Last week Christina wrote about (one of) the Cemeteries to be found in Grand Theft Auto 5. When she text me asking if it was alright to write about a Cemetery that didn’t physically exist, I immediately said yes, it was such a good idea for a post that it would be silly to ignore such a feature in such a hugely popular game.
Such an intricate online cemetery with its flowers and headstones reminded me of the peculiar immortality (roughly speaking) the online world has created for us now. Power supplies permitting, and without our interference, our online profiles could technically still exist long after we’ve shuffled off this mortal coil. Grandad’s holiday snaps from Menorca in 2005. Aunty Emily’s video of an N-Dubz concert. Great-Grandma’s tweet about the iPhone 5S. Social media sites are allowing us to look back at our footprints, save them for posterity and potentially allow our descendants an unprecedented insight into our thoughts and feelings.
I utilise a handy little app on my iPhone called Timehop, which shows me everything that I’ve shared publicly within the last seven years. The Sheldon I see staring back at me, decked in Topman shirts and hair straightened to the point of snapping is long dead, yet there he is, clutching his bottle of Magners in the University of Warwick’s Student union. This blog focuses on the past and present, but I felt it important in this post to realise and understand this social phenomenon that will be manna from heaven to those in the future researching culture and heritage.
Facebook and Twitter profiles can serve as an online memorial, and this has been well documented in the press. I’m sure I’m not alone in this, but I have a friend on Facebook who’s been dead for six years and yet his profile remains untouched, and I’d never have the heart to delete him. In a rather nice gesture, people write on it occasionally with the sweetest of messages, which sites such as Gone Too Soon or Much Loved specifically exist for, bringing a far more involving presence to the deceased than row upon row of headstones in cemeteries. Can you imagine if such a thing existed in the Victorian era? What a rich resource that would be, and how widely used it would be too.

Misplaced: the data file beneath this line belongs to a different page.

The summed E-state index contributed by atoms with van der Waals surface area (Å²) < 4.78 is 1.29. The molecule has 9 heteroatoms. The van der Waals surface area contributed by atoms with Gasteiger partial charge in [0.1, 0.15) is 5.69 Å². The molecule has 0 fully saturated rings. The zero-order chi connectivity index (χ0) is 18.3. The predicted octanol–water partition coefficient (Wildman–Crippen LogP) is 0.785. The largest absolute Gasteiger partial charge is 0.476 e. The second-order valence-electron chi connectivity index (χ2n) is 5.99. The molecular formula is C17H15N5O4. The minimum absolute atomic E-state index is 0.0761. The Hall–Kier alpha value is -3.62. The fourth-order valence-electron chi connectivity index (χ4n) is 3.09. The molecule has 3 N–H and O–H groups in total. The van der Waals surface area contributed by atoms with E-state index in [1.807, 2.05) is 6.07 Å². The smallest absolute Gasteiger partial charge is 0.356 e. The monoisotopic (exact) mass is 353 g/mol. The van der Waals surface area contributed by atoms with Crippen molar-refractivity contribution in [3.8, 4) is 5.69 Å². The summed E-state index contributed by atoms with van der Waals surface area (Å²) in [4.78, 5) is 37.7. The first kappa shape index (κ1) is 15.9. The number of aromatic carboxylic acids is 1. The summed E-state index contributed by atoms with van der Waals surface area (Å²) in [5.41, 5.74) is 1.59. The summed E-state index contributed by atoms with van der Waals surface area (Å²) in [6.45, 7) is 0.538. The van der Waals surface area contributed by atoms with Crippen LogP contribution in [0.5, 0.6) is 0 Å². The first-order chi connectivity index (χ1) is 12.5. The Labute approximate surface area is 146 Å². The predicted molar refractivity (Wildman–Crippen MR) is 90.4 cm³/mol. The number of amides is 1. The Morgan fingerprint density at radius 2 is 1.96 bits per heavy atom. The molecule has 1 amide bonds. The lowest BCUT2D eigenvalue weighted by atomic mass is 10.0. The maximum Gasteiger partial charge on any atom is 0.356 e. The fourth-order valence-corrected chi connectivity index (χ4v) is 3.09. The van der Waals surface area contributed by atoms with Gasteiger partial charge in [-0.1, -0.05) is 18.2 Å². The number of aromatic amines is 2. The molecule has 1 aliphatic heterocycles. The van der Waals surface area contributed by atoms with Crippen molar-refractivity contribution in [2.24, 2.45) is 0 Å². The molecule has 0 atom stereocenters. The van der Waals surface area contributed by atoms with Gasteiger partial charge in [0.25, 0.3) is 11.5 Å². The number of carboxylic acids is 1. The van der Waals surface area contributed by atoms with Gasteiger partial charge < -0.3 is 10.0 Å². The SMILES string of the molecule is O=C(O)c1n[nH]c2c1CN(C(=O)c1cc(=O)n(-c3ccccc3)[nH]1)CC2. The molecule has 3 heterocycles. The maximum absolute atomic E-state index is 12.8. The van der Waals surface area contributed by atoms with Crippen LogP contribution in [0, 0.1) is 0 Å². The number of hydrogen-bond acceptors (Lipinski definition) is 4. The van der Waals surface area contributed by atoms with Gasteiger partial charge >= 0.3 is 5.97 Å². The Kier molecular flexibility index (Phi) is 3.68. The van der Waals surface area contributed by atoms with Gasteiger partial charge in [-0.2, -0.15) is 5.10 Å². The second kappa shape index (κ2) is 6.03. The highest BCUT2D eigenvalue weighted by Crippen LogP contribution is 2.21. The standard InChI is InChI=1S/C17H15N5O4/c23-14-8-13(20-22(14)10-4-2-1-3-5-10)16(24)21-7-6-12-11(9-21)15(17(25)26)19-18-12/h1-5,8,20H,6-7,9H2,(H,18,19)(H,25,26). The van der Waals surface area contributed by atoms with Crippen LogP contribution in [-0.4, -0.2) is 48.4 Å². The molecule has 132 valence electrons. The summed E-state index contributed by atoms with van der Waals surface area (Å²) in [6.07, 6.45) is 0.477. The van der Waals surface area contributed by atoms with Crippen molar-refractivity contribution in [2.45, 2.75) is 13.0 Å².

Memorials can also have a purpose, a notable example is that of my former schoolmate Sam Guidera, who was killed two years ago after shortly disembarking from a train in Penge. The nature of his death sparked a massive campaign to try and track down those responsible, with a particularly moving Crimewatch reenactment that to this day still sends shivers down my spine: supported by a website chronicling all media coverage and developments connected with his case. Utilising the social network, others have used this as a way to help them grieve and hopefully bring those responsible to justice.
Another example are people like Dr. Kate Granger, an Author and Doctor who happens to write about her experiences of being terminally ill with Cancer. There are many other people like her who do the same so courageously, and when the unthinkable happens as it sadly has to, their battle is recorded and unforgotten.
With the sudden realisation that the life we leave behind now holds a digital footprint that could be seen for many years to come, its startling to think that from now on, our successors will have an untapped view of the lives we led in a much clearer way than that of the Victorians or Georgians. Despite being a result of technology, grieving and remembrance have always been fluid: this is but one of a new and another way we remember those who’ve gone before. From now on, our experiences could be immortal.
- Grand Theft Gravestone:- A Cemetery Club Visit with a Virtual Twist (cemeteryclub.wordpress.com)
- The Greatest Cemetery of All (cemeteryclub.wordpress.com)